Defense officials explored the use of “heat rays” and other extreme crowd-control tools hours before violently clearing out protesters from Lafayette Square in Washington, D.C., this June, a whistleblower told The Washington Post.
The federal forces had allegedly hoarded ammunition and searched for a military device, known as an Active Denial System, that emits invisible rays to make those nearby feel like their skin is burning.
Officers ultimately deployed tear gas, stun grenades and smoke bombs as they used physical force to clear the crowds from the square just north of the White House on June 1, according to the whistleblower, Army National Guard Maj. Adam DeMarco, who was at the scene.
President Trump then walked through the cleared-out park to briefly pose for photos outside St. John’s Church while holding a Bible.
DeMarco’s account, as the senior-most member of the DC National Guard on hand, was reportedly submitted as testimony to Congress as part of lawmakers’ investigation into police and military’s response to D.C. protests, according to The Washington Post, with which the testimony was shared.
The major’s insight into the planning just before the incident reportedly challenges the Trump administration’s claims that the clash was in reaction to protesters who had grown violent. It also reportedly disputes claims that the protesters were given ample notice to clear the area before force was used.
Trump earlier that day had railed against local leaders for allowing protests against the police killing of George Floyd to continue across the country.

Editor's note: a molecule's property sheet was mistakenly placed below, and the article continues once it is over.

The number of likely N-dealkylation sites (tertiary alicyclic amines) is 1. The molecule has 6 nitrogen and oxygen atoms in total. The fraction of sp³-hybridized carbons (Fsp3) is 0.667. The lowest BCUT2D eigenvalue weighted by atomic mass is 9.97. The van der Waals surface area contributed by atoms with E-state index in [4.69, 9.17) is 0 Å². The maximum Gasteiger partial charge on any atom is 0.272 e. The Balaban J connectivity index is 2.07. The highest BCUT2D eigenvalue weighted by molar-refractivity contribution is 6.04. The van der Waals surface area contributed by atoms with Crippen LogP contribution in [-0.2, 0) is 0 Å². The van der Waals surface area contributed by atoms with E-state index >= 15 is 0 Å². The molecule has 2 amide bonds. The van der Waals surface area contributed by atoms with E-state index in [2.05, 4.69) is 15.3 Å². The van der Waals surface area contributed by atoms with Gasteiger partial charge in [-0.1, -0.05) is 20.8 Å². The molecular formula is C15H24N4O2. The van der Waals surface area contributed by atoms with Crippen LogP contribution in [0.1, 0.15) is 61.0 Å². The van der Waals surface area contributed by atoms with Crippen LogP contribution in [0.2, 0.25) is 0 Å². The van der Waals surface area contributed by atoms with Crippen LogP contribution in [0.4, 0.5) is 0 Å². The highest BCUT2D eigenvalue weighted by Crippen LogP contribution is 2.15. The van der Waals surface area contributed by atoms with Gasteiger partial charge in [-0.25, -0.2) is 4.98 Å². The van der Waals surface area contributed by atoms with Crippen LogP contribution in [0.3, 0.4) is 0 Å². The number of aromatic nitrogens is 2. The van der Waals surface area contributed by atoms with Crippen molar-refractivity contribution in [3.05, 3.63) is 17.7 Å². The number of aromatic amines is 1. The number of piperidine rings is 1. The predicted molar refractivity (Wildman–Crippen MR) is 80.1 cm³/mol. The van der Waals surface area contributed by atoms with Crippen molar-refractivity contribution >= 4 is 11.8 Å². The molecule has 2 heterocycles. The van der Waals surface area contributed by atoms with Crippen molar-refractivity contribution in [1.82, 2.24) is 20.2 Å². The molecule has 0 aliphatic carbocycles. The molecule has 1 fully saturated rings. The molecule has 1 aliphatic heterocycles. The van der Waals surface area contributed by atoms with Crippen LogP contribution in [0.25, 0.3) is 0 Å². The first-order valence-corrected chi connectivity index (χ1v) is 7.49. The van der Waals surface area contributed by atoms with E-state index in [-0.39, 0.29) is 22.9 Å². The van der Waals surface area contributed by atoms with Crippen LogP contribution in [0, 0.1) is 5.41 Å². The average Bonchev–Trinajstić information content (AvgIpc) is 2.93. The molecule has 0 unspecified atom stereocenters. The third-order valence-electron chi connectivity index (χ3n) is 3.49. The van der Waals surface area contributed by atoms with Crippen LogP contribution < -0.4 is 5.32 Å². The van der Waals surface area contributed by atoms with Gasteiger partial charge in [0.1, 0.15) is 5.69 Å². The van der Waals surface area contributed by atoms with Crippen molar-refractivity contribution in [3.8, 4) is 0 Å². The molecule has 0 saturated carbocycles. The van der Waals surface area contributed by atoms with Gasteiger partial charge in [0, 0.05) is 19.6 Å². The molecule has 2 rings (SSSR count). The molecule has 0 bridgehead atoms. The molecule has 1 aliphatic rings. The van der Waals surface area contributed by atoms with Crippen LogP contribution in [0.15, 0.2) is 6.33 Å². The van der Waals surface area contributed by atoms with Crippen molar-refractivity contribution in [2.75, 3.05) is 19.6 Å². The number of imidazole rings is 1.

“We’re going to do something that people haven’t seen before,” he told governors and other local leaders during a morning conference call, according to The Washington Post, “but you got to have total domination, and then you have to put them in jail.”
The Defense Department, U.S. Army and D.C. National Guard did not respond to questions from the paper relating to the testimony. Though a Defense Department official speaking to The Washington Post framed inquiries about crowd control devices as standard inventory checks.
Chicago postal workers threaten to stop delivering mail after multiple employees shot on the job
United States Postal workers who deliver mail in some of Chicago’s more violent neighborhoods are threatening to halt their services after a mail carrier was shot in the city’s South Side earlier this month.
The carrier, a 24-year-old woman, was left critically and injured after being shot multiple times at 91st Street and Ellis Avenue while delivering mail on September 10. Police said the worker did not appear to be the target and had been caught in the crossfire during a drive-by.
Chicago’s WSL-TV reported that she was the second mail carrier wounded by gunfire on that route. Another mail carrier, also caught in the middle of gunfire, was shot in March while on the job but survived.
A day after the second worker was shot, another USPS employee was hit with a paintball in Chicago’s South Side.
Chicago postal workers rallied on Friday to demand that city officials address the threat to mail carriers’ safety, The Blaze reported. Mack Julion, president of the Chicago Chapter of the National Association of Letter Carriers, advised workers to stop delivering in areas where they feel unsafe.
“Any letter carrier who does not feel safe in any one of these communities then they are not to deliver mail and customers have to pick up their mail,” Julion said. “We are not going to have another situation where the letter carrier is shot down.”
The 24-year-old shot while on the job earlier this month remains hospitalized. The Chicago Division of the US Postal Service Inspection is offering a $50,000 reward for information leading to the arrest and conviction of the shooting suspect.